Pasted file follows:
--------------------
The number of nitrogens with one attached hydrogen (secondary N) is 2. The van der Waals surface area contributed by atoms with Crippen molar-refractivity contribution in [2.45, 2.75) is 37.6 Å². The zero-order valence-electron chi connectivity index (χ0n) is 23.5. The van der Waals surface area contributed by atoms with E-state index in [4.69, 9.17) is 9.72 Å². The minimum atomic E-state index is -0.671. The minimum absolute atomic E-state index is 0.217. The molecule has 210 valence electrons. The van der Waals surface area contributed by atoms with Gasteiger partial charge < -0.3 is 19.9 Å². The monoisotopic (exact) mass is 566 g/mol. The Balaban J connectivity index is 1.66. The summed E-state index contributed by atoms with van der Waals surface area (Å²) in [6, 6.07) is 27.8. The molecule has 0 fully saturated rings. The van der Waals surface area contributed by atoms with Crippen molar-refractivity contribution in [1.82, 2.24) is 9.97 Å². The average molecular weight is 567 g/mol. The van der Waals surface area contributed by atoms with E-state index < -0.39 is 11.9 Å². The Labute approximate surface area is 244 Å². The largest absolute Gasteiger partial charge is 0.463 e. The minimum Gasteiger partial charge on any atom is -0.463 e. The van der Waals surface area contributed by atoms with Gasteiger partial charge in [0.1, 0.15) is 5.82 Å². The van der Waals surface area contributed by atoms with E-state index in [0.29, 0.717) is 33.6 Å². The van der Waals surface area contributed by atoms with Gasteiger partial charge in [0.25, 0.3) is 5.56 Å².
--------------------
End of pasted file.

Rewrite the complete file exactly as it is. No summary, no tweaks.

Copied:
The number of nitrogens with one attached hydrogen (secondary N) is 2. The van der Waals surface area contributed by atoms with Crippen molar-refractivity contribution in [2.45, 2.75) is 37.6 Å². The zero-order valence-electron chi connectivity index (χ0n) is 23.5. The van der Waals surface area contributed by atoms with E-state index in [4.69, 9.17) is 9.72 Å². The minimum atomic E-state index is -0.671. The minimum absolute atomic E-state index is 0.217. The molecule has 210 valence electrons. The van der Waals surface area contributed by atoms with Gasteiger partial charge < -0.3 is 19.9 Å². The monoisotopic (exact) mass is 566 g/mol. The Balaban J connectivity index is 1.66. The summed E-state index contributed by atoms with van der Waals surface area (Å²) in [6, 6.07) is 27.8. The molecule has 0 fully saturated rings. The van der Waals surface area contributed by atoms with Crippen molar-refractivity contribution in [1.82, 2.24) is 9.97 Å². The average molecular weight is 567 g/mol. The van der Waals surface area contributed by atoms with E-state index < -0.39 is 11.9 Å². The Labute approximate surface area is 244 Å². The largest absolute Gasteiger partial charge is 0.463 e. The minimum Gasteiger partial charge on any atom is -0.463 e. The van der Waals surface area contributed by atoms with Gasteiger partial charge in [0.1, 0.15) is 5.82 Å². The van der Waals surface area contributed by atoms with E-state index in [0.29, 0.717) is 33.6 Å². The van der Waals surface area contributed by atoms with Gasteiger partial charge in [0.25, 0.3) is 5.56 Å².